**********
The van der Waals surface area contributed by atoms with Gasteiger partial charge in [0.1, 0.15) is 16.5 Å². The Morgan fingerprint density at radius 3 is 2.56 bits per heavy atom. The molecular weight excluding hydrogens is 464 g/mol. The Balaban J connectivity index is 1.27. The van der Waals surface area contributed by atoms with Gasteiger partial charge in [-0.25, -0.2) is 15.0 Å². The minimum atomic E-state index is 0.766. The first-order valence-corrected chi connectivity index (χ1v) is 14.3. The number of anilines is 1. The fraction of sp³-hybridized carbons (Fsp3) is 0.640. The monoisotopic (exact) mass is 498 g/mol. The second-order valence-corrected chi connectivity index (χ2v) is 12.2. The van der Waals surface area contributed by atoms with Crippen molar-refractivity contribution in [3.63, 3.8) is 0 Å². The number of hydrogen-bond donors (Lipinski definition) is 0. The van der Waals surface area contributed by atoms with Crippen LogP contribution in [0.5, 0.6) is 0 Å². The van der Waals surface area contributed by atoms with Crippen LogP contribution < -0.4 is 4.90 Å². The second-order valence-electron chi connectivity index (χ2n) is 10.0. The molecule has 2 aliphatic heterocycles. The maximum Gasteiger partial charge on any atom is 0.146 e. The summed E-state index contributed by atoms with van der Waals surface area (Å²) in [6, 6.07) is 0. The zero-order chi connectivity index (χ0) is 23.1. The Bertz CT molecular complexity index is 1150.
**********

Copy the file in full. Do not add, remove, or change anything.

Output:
The van der Waals surface area contributed by atoms with Gasteiger partial charge in [0.1, 0.15) is 16.5 Å². The Morgan fingerprint density at radius 3 is 2.56 bits per heavy atom. The molecular weight excluding hydrogens is 464 g/mol. The Balaban J connectivity index is 1.27. The van der Waals surface area contributed by atoms with Gasteiger partial charge in [-0.25, -0.2) is 15.0 Å². The minimum atomic E-state index is 0.766. The first-order valence-corrected chi connectivity index (χ1v) is 14.3. The number of anilines is 1. The fraction of sp³-hybridized carbons (Fsp3) is 0.640. The monoisotopic (exact) mass is 498 g/mol. The second-order valence-corrected chi connectivity index (χ2v) is 12.2. The van der Waals surface area contributed by atoms with Crippen molar-refractivity contribution in [3.63, 3.8) is 0 Å². The number of hydrogen-bond donors (Lipinski definition) is 0. The van der Waals surface area contributed by atoms with Crippen LogP contribution in [0.5, 0.6) is 0 Å². The van der Waals surface area contributed by atoms with Crippen LogP contribution < -0.4 is 4.90 Å². The second-order valence-electron chi connectivity index (χ2n) is 10.0. The molecule has 2 aliphatic heterocycles. The maximum Gasteiger partial charge on any atom is 0.146 e. The summed E-state index contributed by atoms with van der Waals surface area (Å²) in [6, 6.07) is 0. The zero-order chi connectivity index (χ0) is 23.1. The Bertz CT molecular complexity index is 1150.